Insights and Resources
IRS issues procedures to apply bonus regulations retroactively
TAX ALERT |
Authored by RSM US LLP
In Rev. Proc. 2020-50, the IRS provides taxpayers with flexibility to consider the application of various bonus depreciation regulations retroactively. The guidance generally applies to depreciable property acquired by a taxpayer after Sept. 27, 2017, and placed in service before the taxpayer’s first taxable year that begins on or after Jan. 1, 2021.
The amendments to section 168(k) by Public Law 115-97, commonly referred to as The Tax Cuts and Jobs Act (TJCA), generated several rounds of bonus depreciation regulations:
- 2018 Proposed Regulations (REG-104397-18)
- 2019 Final Regulations (T.D. 9874)
- 2019 Proposed Regulations (REG -106808-19)
- 2020 Final Regulations (T.D. 9916)
As the regulations progressed, decisions made in earlier years may require taxpayers to reconsider prior applications of the earlier regulations, including elections made by taxpayers.
A qualifying taxpayer within the scope of Rev. Proc. 2020-50 may change its method of accounting to apply in their entirety and in a consistent manner: (1) the 2020 Final Regulations; (2) the 2019 Final Regulations; or (3) both the 2019 Final Regulations and the 2019 Proposed Regulations. Revenue Procedure 2020-50 provides taxpayers with the following options for applying of various bonus depreciation regulations, including certain elections, retroactively.
(1) File amended return(s);
(2) Administrative adjustment request(s) (AAR); or
(3) File Form(s) 3115 (Application for Change in Accounting Method).
Taxpayers filing amended federal income tax returns must file the amended returns for the placed in service year on or before Dec. 31, 2021, but in no event later than the applicable period of limitations. BBA partnerships may file an AAR for the placed in service year on or before Dec. 31, 2021, but in no event later than the applicable period of limitations under section 6235 for the reviewed years. An amended return or AAR must take into account any collateral adjustments, including section 163(j) and returns or AARs for affected succeeding taxable years.
The guidance introduces two new accounting method change procedures – DCN 246 (impermissible to permissible method) and DCN 247 (permissible to another permissible method). A change to apply retroactively the regulations falls under DCN 246 the first time a taxpayer makes the change with respect to an asset, and the Rev. Proc. deems the change to be a change from an impermissible method of accounting to a permissible method of account made with a section 481(a) adjustment. Any subsequent change by a taxpayer to a method of accounting for depreciation to comply with the various other regulations for the same asset equates to a change from a permissible method of accounting to another permissible method and requires the use of a cut-off.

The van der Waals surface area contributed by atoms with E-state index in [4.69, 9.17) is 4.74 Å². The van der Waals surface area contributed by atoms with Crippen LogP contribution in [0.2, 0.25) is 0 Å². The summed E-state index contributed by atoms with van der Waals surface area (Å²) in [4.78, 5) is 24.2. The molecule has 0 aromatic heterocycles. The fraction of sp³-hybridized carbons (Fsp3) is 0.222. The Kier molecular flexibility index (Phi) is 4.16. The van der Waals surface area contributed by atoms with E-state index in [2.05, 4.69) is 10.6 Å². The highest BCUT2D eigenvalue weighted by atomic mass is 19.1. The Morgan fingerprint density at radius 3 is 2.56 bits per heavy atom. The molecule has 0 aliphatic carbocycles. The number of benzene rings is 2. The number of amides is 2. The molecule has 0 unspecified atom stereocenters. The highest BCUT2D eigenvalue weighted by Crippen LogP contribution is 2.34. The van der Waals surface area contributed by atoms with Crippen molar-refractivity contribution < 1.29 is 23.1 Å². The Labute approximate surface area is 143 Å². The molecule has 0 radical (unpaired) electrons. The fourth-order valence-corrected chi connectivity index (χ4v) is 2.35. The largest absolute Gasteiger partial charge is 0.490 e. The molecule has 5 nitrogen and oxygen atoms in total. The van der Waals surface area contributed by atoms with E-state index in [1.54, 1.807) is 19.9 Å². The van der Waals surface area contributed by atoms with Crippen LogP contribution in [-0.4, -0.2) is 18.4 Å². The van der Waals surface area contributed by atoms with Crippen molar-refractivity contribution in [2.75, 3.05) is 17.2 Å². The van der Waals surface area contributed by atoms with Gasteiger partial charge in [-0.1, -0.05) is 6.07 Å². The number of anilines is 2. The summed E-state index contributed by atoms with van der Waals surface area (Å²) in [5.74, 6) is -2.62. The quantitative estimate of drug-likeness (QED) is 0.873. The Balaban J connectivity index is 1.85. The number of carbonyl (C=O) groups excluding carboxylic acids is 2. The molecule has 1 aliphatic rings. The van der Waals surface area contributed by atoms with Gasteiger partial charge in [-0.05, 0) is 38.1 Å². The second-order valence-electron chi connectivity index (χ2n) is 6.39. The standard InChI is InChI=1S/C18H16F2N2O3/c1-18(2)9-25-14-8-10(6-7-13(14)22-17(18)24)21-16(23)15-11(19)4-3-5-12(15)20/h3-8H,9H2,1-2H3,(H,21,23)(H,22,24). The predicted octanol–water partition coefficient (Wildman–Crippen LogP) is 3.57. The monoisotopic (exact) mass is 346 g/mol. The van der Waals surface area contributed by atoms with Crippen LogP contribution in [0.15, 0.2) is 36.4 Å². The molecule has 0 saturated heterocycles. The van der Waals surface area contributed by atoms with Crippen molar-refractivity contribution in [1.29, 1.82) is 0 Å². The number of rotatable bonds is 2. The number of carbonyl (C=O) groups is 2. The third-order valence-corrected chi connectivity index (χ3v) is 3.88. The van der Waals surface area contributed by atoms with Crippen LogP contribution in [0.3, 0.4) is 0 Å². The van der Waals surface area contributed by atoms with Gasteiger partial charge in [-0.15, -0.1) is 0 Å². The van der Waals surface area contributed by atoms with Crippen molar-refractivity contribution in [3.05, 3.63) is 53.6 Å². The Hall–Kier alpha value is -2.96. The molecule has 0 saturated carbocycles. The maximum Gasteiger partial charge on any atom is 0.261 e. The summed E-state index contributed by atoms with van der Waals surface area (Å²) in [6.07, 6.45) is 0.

Notably, if a trade or business has floor plan financing indebtedness and applies the rules related to taking into account floor plan financing interest expense, the section 481(a) adjustment must account for the proper amount of interest expense, taking into account the business interest limitation under section 163(j), as of the beginning of the year of change. The provision provides a critical correction procedure for taxpayer that previously treated the ability to apply the floor plan financing exception of section 163(j) as elective.
Consent to revoke or make late elections
The guidance also addresses revoking or making late bonus depreciation elections for the following by allowing taxpayers to file amended return(s), AAR(s), and Form(s) 3115.
- Section 168(k)(5) election applies to any specified plant that the taxpayer plants or grafts in the ordinary course of the taxpayer’s farming business.
- Section 168(k)(7) applies to an election not to deduct bonus for any class of qualified property (e.g., five-year property or 15-year property).
- Section 167(k)(10) generally allows taxpayers to deduct 50%, instead of 100% bonus depreciation for qualified property acquired after Sept. 27, 2017, and placed in service by the taxpayer in a year that includes Sept. 28, 2017.
- Prop. Reg. section 1.168(k)-2(c) (Proposed component election) election for components of larger self-constructed property for which the manufacture, construction or production begins before Sept. 28, 2017